With respect to Massachusetts estate tax, Massachusetts imposes an estate tax for estates of over $1 million. If the $1 million is transferred to the surviving spouse, no tax is due at the first death, but an additional significant tax is due at the second death. This tax can be reduced or eliminated by putting $1 million into a QTIP trust which is elected for Massachusetts estate tax purposes. This will utilize the credit shelter of the first-to-die of the spouses.
What is a partial QTIP election?
To preserve each spouse’s Federal and/or Massachusetts estate tax credits, an executor may have to make a partial QTIP elections, and also make different QTIP elections for Federal and Massachusetts estate tax purposes. This can help eliminate, reduce or defer estate taxes.
What are the disadvantages of QTIP treatment?
Differing opinions about investment and tax strategies for the QTIP trust assets may create conflict between the surviving spouse and the children. The surviving spouse may encourage strategies that maximize income while children wish to conservatively preserve the principal that they will receive in the future. Or the children may want to create capital gains in the principal which may not generate current income.
Some children express a preference to pay estate taxes at their parent’s death in order to get immediate access to their inheritance. But this prevents a surviving second spouse from getting all the financial care that spouse may need as she (or he) ages.
The surviving spouse typically resents the restrictions against unlimited access to principal. However, they are necessary to prevent circumventing the first spouse to die’s wishes regarding who gets the asset when the surviving spouse dies. In addition, the restrictions are necessary in order to preserve QTIP tax treatment that funds the credit shelters of the first spouse to die.
What is the difference between QTIP trust estate planning and Credit Shelter Trust estate planning?
Credit Shelter Trust planning generally involves a Credit Shelter Trust and one or more Marital Deduction trusts. The funds in a Credit Shelter Trust are the part of the estate which is estate-tax free. Therefore, it can passed to your spouse, or non-spouse beneficiaries, or both. The assets are in trust, and therefore administered by a trustee after your death. The trustee may be directed to pay the proceeds directly to the beneficiaries and terminate the trust.
A Credit Shelter Trust is sometimes called a “family” trust, because it can be for your family, which includes spouse and children. It’s also called a “by-pass” trust because it by-passes federal and/or Massachusetts estate tax that your surviving spouse’s would otherwise owe at death. The IRS requires that Credit Shelter Trusts limit the rights of the surviving spouse and other beneficiaries in order to prevent the Credit Shelter assets from being included in and taxed from the surviving spouse’s or the other beneficiaries’ estates upon their death. The main prohibition is that the beneficiary’s rights do not rise to the level of a general power of appointment, where they can pay themselves all or part of the funds without restriction.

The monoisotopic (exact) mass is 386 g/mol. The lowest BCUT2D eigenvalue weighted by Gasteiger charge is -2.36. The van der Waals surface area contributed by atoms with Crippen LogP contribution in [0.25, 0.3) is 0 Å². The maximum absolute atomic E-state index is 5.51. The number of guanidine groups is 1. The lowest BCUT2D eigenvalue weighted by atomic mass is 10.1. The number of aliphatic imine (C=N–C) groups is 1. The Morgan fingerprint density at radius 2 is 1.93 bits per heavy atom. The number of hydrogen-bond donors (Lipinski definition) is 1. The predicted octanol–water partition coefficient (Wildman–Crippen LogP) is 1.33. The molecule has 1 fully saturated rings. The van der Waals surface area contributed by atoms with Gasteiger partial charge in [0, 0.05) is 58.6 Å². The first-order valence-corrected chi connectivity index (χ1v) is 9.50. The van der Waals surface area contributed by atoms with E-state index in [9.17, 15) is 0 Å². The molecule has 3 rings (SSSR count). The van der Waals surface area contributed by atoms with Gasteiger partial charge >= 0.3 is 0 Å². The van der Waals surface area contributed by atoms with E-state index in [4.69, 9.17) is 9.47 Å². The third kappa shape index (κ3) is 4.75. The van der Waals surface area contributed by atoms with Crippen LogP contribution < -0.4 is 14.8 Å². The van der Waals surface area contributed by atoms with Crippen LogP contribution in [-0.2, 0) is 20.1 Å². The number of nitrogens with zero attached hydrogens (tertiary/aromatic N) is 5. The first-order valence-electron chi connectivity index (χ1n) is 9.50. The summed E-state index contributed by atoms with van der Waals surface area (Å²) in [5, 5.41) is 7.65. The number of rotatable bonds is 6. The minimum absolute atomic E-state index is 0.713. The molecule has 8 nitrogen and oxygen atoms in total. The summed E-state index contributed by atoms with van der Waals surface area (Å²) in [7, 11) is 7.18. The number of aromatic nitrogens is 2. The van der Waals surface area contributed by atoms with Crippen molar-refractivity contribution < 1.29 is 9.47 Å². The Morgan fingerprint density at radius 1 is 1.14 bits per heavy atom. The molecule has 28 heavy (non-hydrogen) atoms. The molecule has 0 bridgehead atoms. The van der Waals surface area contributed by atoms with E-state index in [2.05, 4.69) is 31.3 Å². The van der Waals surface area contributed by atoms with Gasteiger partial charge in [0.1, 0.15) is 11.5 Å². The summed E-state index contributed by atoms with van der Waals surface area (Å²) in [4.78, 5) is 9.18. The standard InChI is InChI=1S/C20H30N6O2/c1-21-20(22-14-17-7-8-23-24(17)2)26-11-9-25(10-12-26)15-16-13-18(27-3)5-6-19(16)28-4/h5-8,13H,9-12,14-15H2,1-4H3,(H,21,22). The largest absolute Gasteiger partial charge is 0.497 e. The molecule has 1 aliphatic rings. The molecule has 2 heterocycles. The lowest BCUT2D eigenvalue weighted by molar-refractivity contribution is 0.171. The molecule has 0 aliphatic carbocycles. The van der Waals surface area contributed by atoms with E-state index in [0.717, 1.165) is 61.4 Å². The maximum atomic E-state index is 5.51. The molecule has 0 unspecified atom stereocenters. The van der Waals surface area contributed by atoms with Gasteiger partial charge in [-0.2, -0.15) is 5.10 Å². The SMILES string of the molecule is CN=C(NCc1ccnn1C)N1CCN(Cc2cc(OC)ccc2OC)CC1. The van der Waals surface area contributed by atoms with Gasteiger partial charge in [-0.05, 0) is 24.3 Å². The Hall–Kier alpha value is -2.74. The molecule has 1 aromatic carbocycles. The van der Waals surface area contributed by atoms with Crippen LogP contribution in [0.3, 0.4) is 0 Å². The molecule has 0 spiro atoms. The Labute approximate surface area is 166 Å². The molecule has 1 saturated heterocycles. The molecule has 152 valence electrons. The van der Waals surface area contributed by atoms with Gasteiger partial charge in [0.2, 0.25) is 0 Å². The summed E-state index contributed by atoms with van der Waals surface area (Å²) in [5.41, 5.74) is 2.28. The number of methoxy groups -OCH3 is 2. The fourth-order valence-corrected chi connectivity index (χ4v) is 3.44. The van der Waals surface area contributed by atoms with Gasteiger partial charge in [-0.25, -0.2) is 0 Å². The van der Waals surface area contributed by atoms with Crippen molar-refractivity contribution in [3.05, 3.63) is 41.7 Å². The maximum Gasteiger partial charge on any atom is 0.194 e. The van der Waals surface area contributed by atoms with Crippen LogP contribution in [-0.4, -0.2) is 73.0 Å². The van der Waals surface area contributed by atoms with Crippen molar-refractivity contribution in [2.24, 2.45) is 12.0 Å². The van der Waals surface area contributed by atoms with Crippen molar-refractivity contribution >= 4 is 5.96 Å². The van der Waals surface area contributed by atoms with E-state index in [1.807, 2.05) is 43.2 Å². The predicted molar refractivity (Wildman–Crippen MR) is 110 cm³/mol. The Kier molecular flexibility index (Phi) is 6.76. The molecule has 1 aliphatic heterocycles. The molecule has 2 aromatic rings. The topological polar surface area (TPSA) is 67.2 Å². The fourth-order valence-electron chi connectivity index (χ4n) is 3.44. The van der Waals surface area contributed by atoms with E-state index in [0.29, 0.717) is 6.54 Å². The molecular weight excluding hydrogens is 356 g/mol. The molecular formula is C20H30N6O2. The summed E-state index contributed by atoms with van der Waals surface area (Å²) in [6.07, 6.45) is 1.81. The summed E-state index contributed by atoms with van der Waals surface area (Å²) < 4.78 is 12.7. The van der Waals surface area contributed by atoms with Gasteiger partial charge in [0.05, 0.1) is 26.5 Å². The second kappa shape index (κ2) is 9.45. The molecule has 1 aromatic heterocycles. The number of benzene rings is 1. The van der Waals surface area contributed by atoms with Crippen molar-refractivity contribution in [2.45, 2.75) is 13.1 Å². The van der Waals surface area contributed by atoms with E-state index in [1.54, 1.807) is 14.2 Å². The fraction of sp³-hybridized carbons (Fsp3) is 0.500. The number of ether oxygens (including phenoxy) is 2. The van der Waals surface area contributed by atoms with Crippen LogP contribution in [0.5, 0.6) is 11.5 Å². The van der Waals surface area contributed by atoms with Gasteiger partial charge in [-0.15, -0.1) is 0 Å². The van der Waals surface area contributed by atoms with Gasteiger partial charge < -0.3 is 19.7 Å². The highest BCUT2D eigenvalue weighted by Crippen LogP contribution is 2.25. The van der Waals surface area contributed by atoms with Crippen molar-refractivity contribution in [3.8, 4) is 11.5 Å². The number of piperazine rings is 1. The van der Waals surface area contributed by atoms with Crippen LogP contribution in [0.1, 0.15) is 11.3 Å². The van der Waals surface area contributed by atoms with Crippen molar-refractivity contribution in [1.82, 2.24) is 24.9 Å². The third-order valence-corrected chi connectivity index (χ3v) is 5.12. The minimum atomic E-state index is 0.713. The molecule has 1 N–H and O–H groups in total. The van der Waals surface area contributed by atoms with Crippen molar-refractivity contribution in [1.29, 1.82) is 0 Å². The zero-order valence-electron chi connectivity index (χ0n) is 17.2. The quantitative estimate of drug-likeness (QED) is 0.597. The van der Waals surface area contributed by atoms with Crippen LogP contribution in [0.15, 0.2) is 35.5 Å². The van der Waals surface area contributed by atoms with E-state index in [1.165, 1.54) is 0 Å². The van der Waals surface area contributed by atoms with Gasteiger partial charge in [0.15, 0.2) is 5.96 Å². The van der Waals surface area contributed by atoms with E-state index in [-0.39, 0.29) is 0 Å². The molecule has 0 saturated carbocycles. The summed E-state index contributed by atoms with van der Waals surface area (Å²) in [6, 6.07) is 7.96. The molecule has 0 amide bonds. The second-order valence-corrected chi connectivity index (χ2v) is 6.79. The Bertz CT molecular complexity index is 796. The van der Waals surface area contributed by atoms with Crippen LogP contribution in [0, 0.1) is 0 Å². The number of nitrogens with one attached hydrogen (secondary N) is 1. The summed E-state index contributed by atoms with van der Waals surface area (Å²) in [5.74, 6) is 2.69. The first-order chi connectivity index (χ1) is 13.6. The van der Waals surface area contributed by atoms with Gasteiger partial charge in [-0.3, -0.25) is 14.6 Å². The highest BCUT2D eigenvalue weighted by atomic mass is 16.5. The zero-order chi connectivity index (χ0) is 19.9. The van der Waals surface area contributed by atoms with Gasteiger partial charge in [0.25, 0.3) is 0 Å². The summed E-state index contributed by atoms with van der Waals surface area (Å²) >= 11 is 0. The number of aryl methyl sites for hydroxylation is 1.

Once the Credit Shelter Trust is funded with the full amount of the estate tax exclusion, the rest typically goes to the spouse either directly or in a marital deduction trust, with QTIP provisions. Once the QTIP election is made for the remaining assets, these assets shift from your estate to your surviving spouse’s estate and are taxed at the death of your surviving spouse and can be used to benefit your spouse and your children as you dictate within the QTIP requirements.
Because in many cases, the surviving spouse has fewer assets than the decedent husband, it is a way to fully use both the husband’s credit shelters and the surviving spouse’s.
Portability – A New Tax Law.
Because not everyone sets up estate planning trusts prior to their death and because often not both spouses have assets in their names, in 2010, Congress enacted a law which provides a way to utilize the Federal credit shelter of a decedent spouse who has not set up trusts.
If your spouse dies, and she does not have enough assets to use the Federal credit shelter, you may elect to “port” her unused exclusion amount (DSUE)to your eventual estate tax return. You would make the election by having her executor or personal representative timely filing a form 706 Federal Estate Tax Return for her, whereby portability is elected. In order to make the election, the Federal estate tax return must be filed, even if it would not otherwise have been required to be filed. Say the decedent wife’s ’s estate is$2 million. That amount does not require the filing of a Federal estate tax return. ). If portability is elected, the surviving spouse’s estate will have the benefit of the decedent wife’s Federal exclusion amount, plus the unused exclusion amount of the husband when he eventually dies. So he would have the benefit of an additional Federal exclusion of $3.43 million ($5.43 million, the current exclusion amount, less $2 million in the wife’s).
A major downside of using portability is that if credit shelter property is put into a trust, when the trust terminates, all the gain on the property in the trust from the time of the first death goes to the beneficiaries without another layer of estate tax on the gain that might have accrued between the two deaths. The portability amount is a flat amount (maximum in 2015 is $5.43 million), which goes up by indexing, but will not reflect the potential (and hoped for) gain or increase of the property when invested.
Another problem is in the event the surviving spouse has remarried, she is limited to the DSUE the most recent spouse and any excess credit shelter “saving” from the prior spouse is lost. A third problem is that Massachusetts has not enacted a portability statute, and hence the Massachusetts exemption cannot be “ported” to the surviving spouse.
QTIPs demystified. So next time you see the term “QTIP Trust”, you may have a better understanding of what this term entails. Be forewarned. This type of estate planning should be done with an attorney. An experienced estate planning attorney in your jurisdiction will help you get this done right and effectively.
© 2012 and 2016 Laurie Israel and Deborah Danger. All rights reserved.
Laurie Israel is an attorney and mediator practicing in Brookline, Massachusetts. She concentrates her practice on estate planning, probate of estates, tax law, divorce, mediation, and prenuptial agreements. Laurie’s website is www.ivkdlaw.com
Deborah Danger is an attorney practicing in Newton, Massachusetts. She concentrates her practice on divorce law, estate planning, probate and post death administration of estates, including preparation of the associated tax returns. Deborah’s website is www.dangerlaw.com